In April 2007, the National Alcohol Strategy Working Group, consisting of representatives from the federal and provincial/territorial governments, addictions’ agencies, academia, non-government organizations, liquor boards and the beverage alcohol industry, released the National Alcohol Strategy, “Reducing Alcohol Related Harm in Canada: Toward a Culture of Moderation, Recommendations for a National Alcohol Strategy”.
The NAS is a landmark initiative with the specific goal of achieving and maintaining a culture of moderation in Canada. Crucial to this culture of moderation is the recognition of the value of sensible and healthy drinking while seeking to reduce the harmful use of alcohol.
Beer Canada supports and endorses Canada’s first-ever national Low-Risk Drinking Guidelines, recommendation #1 of the National Alcohol Strategy. The Guidelines provide Canadians with constructive and useful advice on what constitutes healthy and safe drinking, while warning about the risks of exceeding safe drinking limits. In this respect the Guidelines can reinforce positive and healthy drinking behaviour.
Many other factors apart from advertising and marketing influences attitudes and drinking behaviours, and it is well known that principal influences on youth drinking are parents and peers. The balance of evidence does not support a direct causal relationship between overall drinking levels or harmful drinking patterns and advertising or marketing. Advertising moves consumption between brands, but does not increase overall consumption levels.
Beer Canada members do not sell or advertise their products to minors, and comply with federal and provincial/territorial rules and regulations which have provisions to protect minors. Broadcast advertising for beverage alcohol must adhere to a code put in place by the CRTC. Research shows that increased restrictions on alcohol advertising, as well as outright bans are ineffective.
The brewing industry supports the federal government decision to end preclearance of beverage alcohol broadcast advertising by a government agency and the subsequent decision to set up a review system through Advertising Standards Canada. Brewers favour moving provincial approvals for advertising to the ASC, thus ending the current requirement for approvals by two levels of government.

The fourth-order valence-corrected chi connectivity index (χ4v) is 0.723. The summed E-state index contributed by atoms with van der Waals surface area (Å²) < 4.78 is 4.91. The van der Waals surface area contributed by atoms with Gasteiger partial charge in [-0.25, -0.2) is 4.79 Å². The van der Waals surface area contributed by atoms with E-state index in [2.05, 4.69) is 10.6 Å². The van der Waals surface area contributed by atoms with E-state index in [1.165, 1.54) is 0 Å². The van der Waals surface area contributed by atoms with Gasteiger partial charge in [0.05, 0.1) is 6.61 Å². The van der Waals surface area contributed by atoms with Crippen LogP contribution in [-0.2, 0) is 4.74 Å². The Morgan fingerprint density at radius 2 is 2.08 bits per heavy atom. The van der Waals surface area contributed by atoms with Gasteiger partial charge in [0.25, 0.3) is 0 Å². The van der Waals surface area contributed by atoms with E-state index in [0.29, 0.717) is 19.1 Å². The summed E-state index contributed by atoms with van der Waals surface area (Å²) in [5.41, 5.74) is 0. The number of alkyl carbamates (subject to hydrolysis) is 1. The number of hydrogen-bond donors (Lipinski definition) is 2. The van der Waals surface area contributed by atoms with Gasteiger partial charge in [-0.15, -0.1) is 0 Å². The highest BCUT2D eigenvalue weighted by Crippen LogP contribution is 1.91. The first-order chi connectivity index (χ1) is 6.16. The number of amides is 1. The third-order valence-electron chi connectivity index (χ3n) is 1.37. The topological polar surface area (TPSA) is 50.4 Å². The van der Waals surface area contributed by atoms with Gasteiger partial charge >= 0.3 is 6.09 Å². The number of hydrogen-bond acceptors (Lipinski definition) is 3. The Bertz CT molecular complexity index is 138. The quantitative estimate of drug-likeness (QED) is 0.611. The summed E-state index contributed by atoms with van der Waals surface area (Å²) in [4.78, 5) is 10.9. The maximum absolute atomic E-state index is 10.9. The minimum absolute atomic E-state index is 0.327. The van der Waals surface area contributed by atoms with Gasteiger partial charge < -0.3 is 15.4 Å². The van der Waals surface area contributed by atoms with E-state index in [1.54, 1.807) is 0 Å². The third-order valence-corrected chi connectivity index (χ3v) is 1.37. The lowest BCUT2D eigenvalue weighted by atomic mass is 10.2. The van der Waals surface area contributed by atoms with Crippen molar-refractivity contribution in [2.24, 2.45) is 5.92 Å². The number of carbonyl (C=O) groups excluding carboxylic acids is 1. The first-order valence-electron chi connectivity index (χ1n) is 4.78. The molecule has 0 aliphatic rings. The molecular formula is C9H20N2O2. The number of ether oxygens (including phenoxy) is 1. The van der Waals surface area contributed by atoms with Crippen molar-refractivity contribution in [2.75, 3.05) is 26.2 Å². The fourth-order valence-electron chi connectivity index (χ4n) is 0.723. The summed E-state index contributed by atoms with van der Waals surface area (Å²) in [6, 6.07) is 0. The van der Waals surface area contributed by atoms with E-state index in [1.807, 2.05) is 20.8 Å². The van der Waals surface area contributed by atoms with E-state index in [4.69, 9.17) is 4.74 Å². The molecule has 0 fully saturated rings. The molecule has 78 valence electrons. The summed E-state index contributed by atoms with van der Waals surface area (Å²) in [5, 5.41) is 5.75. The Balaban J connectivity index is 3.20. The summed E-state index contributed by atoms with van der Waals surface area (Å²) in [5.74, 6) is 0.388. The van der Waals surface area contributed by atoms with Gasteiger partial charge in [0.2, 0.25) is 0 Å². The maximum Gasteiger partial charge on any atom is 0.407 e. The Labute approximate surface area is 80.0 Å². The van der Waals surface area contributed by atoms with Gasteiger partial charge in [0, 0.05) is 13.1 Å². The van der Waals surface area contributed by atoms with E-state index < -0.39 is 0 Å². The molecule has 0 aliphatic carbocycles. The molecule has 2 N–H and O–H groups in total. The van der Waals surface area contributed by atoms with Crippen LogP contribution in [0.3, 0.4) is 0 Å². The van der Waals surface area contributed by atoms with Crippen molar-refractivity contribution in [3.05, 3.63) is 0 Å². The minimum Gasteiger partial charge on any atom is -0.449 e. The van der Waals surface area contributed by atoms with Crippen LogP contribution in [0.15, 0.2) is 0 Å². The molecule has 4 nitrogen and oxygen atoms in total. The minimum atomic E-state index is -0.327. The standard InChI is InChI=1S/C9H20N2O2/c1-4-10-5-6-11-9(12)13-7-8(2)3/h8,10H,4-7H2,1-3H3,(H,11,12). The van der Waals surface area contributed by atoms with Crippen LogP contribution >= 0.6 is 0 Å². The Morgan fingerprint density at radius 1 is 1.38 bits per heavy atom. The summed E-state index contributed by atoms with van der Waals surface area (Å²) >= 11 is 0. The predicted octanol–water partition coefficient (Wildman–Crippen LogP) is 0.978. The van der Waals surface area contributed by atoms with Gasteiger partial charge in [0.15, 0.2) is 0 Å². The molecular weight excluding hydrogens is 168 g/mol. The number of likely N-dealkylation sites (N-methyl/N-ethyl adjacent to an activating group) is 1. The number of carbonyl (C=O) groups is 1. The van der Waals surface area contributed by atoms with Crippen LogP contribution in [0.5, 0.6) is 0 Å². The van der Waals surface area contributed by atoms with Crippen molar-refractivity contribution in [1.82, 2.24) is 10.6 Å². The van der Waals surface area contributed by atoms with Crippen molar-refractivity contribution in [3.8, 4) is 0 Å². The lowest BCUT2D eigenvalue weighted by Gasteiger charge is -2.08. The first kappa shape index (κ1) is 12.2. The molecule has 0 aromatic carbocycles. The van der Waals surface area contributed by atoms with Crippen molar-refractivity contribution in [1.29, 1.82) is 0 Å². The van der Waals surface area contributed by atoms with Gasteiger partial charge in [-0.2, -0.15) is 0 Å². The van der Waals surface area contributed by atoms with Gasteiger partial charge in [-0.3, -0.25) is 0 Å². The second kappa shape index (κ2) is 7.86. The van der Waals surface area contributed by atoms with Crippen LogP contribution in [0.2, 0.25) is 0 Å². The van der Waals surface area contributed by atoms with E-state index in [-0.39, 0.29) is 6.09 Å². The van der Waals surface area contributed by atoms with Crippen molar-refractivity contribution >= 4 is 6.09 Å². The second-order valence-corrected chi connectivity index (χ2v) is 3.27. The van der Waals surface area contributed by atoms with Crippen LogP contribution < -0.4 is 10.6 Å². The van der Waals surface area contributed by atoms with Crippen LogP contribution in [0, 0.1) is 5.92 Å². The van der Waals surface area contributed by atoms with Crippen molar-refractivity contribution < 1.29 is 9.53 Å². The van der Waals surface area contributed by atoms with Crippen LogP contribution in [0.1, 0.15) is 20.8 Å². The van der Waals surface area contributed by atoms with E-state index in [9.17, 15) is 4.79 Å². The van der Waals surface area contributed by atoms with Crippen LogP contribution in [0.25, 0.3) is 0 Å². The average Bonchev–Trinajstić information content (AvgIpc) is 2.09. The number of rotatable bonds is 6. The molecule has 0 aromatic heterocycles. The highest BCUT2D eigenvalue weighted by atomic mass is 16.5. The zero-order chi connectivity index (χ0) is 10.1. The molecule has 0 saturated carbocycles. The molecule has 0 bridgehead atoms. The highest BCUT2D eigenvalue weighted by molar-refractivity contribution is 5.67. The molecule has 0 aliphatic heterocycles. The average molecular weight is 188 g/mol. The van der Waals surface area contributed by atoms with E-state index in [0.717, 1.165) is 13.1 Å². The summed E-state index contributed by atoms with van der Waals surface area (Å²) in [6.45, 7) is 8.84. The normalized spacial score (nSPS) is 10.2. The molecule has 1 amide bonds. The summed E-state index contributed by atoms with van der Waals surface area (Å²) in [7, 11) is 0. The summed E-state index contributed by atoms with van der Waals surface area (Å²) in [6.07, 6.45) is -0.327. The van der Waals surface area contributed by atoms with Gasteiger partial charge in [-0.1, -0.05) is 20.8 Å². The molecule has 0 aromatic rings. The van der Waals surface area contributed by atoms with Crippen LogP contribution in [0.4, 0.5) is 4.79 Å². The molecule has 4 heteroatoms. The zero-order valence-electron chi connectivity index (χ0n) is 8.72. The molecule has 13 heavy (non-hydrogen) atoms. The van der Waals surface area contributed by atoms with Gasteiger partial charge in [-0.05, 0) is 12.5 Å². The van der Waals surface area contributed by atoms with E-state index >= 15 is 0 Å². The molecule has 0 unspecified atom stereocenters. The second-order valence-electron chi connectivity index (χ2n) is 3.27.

The brewing industry abides by federal and provincial advertising regulations on the use of motor vehicles in brand advertising. With respect to motorsports, the industry believes there is no connection between drinking at harmful levels and motorsports.
Lifestyle advertising is used in the marketing of industry products. Such advertising is used to promote most products and, in the case of brewers, is directed at an audience above the legal drinking age. There is no link between the use of such advertising and misuse of alcohol.
The problems of alcohol misuse are best dealt with through a broad-based approach that includes targeted initiatives, such as partnerships with other professional groups, in addition to media messaging. A single regulatory solution that consolidates all efforts into an advertising program of educational messages, as is suggested from time to time, is not as effective.
We are building an engaged beer community that believes our nation deserves the bestoperating environment for brewing in the world. We actively build awareness that Canadian brewers and consumers can influence policies, taxes, and government decisions to support sustainable growth in the beer industry.
Beer Canada promotes responsible production, distribution, sale and consumption by informing Canadians about policies and regulations that impact beer prices, access and choice. We also promote the importance of safeguarding our brewing heritage and educating consumers as voters and influencers.